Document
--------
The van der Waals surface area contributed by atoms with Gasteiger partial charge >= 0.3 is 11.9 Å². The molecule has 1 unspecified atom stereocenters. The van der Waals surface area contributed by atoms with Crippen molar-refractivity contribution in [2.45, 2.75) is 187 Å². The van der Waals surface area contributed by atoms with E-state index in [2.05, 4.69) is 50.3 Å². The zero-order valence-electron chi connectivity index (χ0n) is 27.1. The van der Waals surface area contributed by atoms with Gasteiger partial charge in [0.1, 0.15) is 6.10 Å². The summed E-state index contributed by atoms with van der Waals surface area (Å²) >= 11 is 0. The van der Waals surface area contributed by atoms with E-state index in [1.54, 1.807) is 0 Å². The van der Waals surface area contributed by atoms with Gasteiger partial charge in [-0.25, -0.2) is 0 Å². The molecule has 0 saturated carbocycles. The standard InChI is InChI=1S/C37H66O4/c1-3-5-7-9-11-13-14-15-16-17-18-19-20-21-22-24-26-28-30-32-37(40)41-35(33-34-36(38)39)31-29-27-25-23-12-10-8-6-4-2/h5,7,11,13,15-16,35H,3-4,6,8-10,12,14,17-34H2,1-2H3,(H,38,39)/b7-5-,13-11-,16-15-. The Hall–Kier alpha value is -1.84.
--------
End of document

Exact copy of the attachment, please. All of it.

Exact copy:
The van der Waals surface area contributed by atoms with Gasteiger partial charge >= 0.3 is 11.9 Å². The molecule has 1 unspecified atom stereocenters. The van der Waals surface area contributed by atoms with Crippen molar-refractivity contribution in [2.45, 2.75) is 187 Å². The van der Waals surface area contributed by atoms with E-state index in [2.05, 4.69) is 50.3 Å². The zero-order valence-electron chi connectivity index (χ0n) is 27.1. The van der Waals surface area contributed by atoms with Gasteiger partial charge in [0.1, 0.15) is 6.10 Å². The summed E-state index contributed by atoms with van der Waals surface area (Å²) >= 11 is 0. The van der Waals surface area contributed by atoms with E-state index in [1.54, 1.807) is 0 Å². The van der Waals surface area contributed by atoms with Gasteiger partial charge in [-0.25, -0.2) is 0 Å². The molecule has 0 saturated carbocycles. The standard InChI is InChI=1S/C37H66O4/c1-3-5-7-9-11-13-14-15-16-17-18-19-20-21-22-24-26-28-30-32-37(40)41-35(33-34-36(38)39)31-29-27-25-23-12-10-8-6-4-2/h5,7,11,13,15-16,35H,3-4,6,8-10,12,14,17-34H2,1-2H3,(H,38,39)/b7-5-,13-11-,16-15-. The Hall–Kier alpha value is -1.84.